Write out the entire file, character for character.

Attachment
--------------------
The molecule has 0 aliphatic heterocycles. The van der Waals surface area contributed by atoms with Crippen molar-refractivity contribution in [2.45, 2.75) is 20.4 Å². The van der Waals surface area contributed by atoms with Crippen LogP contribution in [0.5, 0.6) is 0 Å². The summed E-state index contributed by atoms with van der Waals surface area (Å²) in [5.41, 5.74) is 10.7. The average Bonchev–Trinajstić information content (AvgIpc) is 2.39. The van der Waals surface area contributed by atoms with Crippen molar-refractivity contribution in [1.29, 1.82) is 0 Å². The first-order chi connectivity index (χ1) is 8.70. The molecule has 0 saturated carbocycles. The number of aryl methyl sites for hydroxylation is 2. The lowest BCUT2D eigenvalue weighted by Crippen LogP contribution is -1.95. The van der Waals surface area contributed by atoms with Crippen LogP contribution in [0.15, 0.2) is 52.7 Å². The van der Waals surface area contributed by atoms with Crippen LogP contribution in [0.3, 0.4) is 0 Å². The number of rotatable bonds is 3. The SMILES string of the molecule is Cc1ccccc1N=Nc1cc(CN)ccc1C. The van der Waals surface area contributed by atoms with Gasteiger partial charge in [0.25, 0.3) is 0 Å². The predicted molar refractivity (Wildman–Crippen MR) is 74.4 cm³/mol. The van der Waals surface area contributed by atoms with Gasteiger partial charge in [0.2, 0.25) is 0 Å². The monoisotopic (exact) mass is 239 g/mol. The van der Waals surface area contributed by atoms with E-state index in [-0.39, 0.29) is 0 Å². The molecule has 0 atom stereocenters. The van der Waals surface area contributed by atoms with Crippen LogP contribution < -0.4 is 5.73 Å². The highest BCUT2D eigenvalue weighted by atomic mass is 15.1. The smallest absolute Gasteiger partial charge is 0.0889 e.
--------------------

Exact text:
The molecule has 0 aliphatic heterocycles. The van der Waals surface area contributed by atoms with Crippen molar-refractivity contribution in [2.45, 2.75) is 20.4 Å². The van der Waals surface area contributed by atoms with Crippen LogP contribution in [0.5, 0.6) is 0 Å². The summed E-state index contributed by atoms with van der Waals surface area (Å²) in [5.41, 5.74) is 10.7. The average Bonchev–Trinajstić information content (AvgIpc) is 2.39. The van der Waals surface area contributed by atoms with Crippen molar-refractivity contribution in [1.29, 1.82) is 0 Å². The first-order chi connectivity index (χ1) is 8.70. The molecule has 0 saturated carbocycles. The number of aryl methyl sites for hydroxylation is 2. The lowest BCUT2D eigenvalue weighted by Crippen LogP contribution is -1.95. The van der Waals surface area contributed by atoms with Crippen LogP contribution in [0.15, 0.2) is 52.7 Å². The van der Waals surface area contributed by atoms with Crippen LogP contribution in [0.3, 0.4) is 0 Å². The number of rotatable bonds is 3. The SMILES string of the molecule is Cc1ccccc1N=Nc1cc(CN)ccc1C. The van der Waals surface area contributed by atoms with Gasteiger partial charge in [0.25, 0.3) is 0 Å². The predicted molar refractivity (Wildman–Crippen MR) is 74.4 cm³/mol. The van der Waals surface area contributed by atoms with Gasteiger partial charge in [0.2, 0.25) is 0 Å². The monoisotopic (exact) mass is 239 g/mol. The van der Waals surface area contributed by atoms with E-state index in [-0.39, 0.29) is 0 Å². The molecule has 0 atom stereocenters. The van der Waals surface area contributed by atoms with Crippen LogP contribution < -0.4 is 5.73 Å². The highest BCUT2D eigenvalue weighted by atomic mass is 15.1. The smallest absolute Gasteiger partial charge is 0.0889 e.